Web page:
Despite improving transaction characteristics for container lease securitizations, the sector still faces some risks that could prevent deals from earning 'A' ratings, Fitch Ratings warns in a research report published today.
Container lease ABS issuance this year is on pace to surpass all-time high 2012 levels of over $2.5 billion. 2013 has already seen six transactions close, totaling $1.73 billion, outpacing last year’s record tally through June.
But recent advance rate trends, lessee concentration, overproduction risks, and the risk shipping lessee companies defaulting could keep deals from earning 'A' ratings.
Advance rates have been rising to the low to mid 80’s, which may not provide for sufficient protection under a ‘A’ stress. And on the back of strong container lessor performance, there has been the urge to overproduce containers, which could impair asset performance, Fitch stated.
Additionally, the container leasing industry, and subsequently container lease securitizations, is very concentrated, with the top 10 lessors accounting for up to 45%-75% of the aggregate collateral in a typical deal.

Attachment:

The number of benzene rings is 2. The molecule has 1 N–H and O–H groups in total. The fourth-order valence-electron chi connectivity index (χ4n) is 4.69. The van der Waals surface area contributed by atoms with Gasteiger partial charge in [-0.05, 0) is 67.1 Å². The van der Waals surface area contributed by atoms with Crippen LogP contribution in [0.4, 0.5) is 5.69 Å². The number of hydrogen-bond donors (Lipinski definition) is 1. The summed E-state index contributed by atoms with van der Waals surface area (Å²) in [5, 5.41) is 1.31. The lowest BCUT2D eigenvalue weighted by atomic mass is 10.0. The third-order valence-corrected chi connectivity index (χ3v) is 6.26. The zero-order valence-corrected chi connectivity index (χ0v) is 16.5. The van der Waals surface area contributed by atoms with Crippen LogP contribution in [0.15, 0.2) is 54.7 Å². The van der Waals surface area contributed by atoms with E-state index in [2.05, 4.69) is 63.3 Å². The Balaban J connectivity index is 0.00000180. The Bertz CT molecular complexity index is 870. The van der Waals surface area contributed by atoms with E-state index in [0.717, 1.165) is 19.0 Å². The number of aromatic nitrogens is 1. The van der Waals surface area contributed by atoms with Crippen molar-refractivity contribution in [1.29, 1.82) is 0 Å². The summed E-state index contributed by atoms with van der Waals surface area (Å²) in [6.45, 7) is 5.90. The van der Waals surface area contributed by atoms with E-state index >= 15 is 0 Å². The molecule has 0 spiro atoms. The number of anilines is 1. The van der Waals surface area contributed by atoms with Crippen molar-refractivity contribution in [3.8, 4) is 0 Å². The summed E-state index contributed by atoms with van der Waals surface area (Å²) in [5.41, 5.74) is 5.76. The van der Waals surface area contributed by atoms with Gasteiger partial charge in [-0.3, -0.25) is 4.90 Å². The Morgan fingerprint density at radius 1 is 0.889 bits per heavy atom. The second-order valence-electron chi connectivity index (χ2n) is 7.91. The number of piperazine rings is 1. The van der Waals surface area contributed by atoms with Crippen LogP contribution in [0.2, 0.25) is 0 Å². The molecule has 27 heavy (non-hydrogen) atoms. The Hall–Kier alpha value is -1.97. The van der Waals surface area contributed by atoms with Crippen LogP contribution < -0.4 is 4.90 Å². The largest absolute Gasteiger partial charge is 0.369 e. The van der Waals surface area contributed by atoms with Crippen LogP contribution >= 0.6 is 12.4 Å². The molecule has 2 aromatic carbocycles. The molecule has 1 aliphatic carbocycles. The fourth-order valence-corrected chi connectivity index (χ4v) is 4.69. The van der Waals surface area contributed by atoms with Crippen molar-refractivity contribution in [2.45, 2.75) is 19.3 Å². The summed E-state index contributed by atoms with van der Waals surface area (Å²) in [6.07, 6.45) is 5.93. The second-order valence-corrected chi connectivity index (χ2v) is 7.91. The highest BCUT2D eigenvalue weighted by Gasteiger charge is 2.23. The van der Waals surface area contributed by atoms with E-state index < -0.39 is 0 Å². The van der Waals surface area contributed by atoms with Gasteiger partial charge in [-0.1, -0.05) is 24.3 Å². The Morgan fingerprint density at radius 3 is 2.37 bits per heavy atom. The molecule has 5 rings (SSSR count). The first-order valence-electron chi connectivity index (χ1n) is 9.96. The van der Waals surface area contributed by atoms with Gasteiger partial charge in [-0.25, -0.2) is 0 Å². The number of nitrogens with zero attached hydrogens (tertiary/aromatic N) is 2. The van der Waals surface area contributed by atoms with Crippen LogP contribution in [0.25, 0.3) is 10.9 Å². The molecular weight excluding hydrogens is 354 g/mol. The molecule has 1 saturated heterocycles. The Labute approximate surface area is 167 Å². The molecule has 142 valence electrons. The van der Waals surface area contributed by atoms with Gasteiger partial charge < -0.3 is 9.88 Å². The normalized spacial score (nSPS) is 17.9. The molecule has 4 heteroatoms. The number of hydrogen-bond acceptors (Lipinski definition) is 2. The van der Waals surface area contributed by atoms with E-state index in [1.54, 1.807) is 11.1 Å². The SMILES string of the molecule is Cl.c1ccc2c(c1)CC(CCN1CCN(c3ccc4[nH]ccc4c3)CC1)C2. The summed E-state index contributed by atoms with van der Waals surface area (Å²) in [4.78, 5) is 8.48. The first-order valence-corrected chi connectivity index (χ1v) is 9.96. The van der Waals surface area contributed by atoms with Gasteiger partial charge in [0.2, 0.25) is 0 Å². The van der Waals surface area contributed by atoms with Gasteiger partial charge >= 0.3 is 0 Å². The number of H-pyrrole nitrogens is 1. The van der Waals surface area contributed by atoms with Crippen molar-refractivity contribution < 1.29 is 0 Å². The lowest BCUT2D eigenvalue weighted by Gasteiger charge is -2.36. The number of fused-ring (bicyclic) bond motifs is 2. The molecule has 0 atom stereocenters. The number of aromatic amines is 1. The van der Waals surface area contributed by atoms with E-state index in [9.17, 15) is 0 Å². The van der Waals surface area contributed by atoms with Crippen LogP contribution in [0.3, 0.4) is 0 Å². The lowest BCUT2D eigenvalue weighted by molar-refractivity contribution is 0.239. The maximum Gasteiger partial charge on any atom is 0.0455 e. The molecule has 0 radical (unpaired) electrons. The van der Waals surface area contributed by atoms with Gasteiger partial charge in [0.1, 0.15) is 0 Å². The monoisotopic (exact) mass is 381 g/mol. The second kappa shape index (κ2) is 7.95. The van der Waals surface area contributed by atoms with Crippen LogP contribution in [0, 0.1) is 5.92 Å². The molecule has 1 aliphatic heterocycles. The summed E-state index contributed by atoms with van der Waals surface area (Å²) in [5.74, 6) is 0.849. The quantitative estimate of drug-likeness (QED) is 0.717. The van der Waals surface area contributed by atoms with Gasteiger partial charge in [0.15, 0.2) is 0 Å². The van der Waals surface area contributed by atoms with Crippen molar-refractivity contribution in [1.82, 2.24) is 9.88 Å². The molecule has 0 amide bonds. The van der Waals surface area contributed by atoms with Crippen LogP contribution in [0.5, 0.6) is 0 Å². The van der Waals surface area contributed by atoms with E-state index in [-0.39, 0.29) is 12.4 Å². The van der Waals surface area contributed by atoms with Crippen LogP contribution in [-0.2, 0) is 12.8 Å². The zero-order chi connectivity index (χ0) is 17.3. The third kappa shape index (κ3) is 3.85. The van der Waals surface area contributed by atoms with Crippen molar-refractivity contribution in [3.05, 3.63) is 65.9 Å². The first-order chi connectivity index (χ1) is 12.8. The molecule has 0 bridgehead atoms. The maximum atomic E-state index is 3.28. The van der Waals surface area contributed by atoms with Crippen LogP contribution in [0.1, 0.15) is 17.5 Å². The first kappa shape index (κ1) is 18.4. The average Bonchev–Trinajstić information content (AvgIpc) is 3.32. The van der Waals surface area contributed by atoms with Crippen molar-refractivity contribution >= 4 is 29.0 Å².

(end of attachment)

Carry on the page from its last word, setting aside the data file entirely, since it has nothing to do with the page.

However, Fitch is seeing some improvements in these areas. Fitch has noted lower concentration levels of the top 10 lessees in recent transactions.
Overall, Fitch predicts that the single biggest risk to container lease ABS is the risk of lessee (shipper) defaults.
Shipping companies generally exhibit high amounts of operating leverage, with commensurate non-investment-grade ratings. Given the concentrated shipping industry, the risk of a single lessee causing a catastrophic default is higher and the global nature of the industry means that recovery rates, given a default, remain an uncertainty, said Fitch.
And the capital-intensive shipping industry is is seeing signs of struggle due to economic conditions, funding scarcity and supply-demand imbalances. Revenue remains challenged by depressed freight rates, due to both slow economic growth and a continuing oversupply of containerships. Profits are futher surpressed by high costs led by rising fuel prices.